• The Scan is on the 15th. Ideally, we tell everyone after the Scan. We tell regardless of whether we get lovely news or tragic news, because everyone knows we are doing IVF this Summer.
  • The hitch is that my mother has invited us to spend the day with her the weekend before the Scan. Therefore, we will almost certainly tell her then. And BEG her to keep schtum until after we tell the In-Laws. Tell no one! Not even the Aunts! They talk to In-Laws! However, it’ll only then be a few days until the Scan, and we will explain that a) H wants to tell his parents himself (this is not exactly true – he’s dreading it, but feels it is His Duty, and they will appreciate it) and b) we don’t want to worry them with uncertainty for so much as a second if we can help it after all the stress and bereavement they’ve been through in the past few years. Especially as FiL is a Great Blurter and there is H’s remaining frail champion worrywart grandmother to Not Worry.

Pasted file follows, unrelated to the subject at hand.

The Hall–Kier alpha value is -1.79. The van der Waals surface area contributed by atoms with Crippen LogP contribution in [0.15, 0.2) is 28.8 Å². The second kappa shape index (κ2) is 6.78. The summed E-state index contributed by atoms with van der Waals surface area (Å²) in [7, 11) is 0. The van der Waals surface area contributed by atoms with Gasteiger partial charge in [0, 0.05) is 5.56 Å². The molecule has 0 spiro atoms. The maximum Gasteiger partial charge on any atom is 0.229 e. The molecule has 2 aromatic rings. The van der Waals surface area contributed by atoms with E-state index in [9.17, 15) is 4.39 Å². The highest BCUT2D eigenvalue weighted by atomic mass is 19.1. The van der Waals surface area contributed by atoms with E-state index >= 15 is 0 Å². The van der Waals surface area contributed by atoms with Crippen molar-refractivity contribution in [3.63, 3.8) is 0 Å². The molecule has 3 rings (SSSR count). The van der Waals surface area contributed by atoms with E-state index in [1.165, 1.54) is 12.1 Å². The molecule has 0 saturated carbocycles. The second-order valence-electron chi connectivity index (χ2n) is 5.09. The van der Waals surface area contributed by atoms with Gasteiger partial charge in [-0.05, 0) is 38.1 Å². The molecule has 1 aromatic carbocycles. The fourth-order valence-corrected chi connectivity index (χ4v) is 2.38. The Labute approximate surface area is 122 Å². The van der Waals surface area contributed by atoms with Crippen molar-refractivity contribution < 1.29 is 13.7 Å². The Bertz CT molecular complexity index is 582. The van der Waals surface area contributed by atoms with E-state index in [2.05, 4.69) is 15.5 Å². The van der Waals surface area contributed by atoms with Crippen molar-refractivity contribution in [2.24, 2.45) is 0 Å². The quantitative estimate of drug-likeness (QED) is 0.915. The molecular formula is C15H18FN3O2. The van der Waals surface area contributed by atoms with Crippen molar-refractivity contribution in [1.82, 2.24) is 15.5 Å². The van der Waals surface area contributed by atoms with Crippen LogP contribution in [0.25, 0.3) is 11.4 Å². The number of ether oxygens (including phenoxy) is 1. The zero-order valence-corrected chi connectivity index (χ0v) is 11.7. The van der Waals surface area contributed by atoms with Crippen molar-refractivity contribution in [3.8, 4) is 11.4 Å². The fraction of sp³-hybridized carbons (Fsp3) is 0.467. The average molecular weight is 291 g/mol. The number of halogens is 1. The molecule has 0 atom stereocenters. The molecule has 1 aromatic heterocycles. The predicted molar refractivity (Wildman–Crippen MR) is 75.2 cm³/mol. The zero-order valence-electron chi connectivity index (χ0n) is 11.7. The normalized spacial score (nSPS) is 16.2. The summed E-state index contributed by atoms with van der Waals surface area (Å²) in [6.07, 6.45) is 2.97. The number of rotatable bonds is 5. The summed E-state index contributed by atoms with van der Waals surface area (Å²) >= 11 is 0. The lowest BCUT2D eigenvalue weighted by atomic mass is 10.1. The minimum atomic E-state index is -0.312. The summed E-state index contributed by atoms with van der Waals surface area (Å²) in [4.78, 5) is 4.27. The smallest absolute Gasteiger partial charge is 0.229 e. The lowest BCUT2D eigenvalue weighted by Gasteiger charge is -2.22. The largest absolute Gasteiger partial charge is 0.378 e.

• We will then tell my Dad, and let the Bush Telegraph deal with family outliers.
  • You guys who read this blog know already.
  • Other friends will be told as and when we see them. May be sooner rather than later as that wee fecker Cute Ute is so large thanks to the adenomyosis, I have already ‘popped’.
  • I have several infertile friends on FuckBook, and also several acquaintances and distant family whose attitudes to these things I do not care for, therefore we are keeping this off FuckBook for as long as feasible, so as not to turn my newsfeed into a river of bitterness and humiliation. For me or them. Thank you.
  • Work? Well. I’ll be completely outed by Tuesday if my boss doesn’t give over the shenanigans. I shall adopt a stoical expression also I shall practice saying ‘it’s not your business, but if it ever does become your business I’ll be sure to let you know.’ And pray I don’t vomit or pass out.

Symptoms!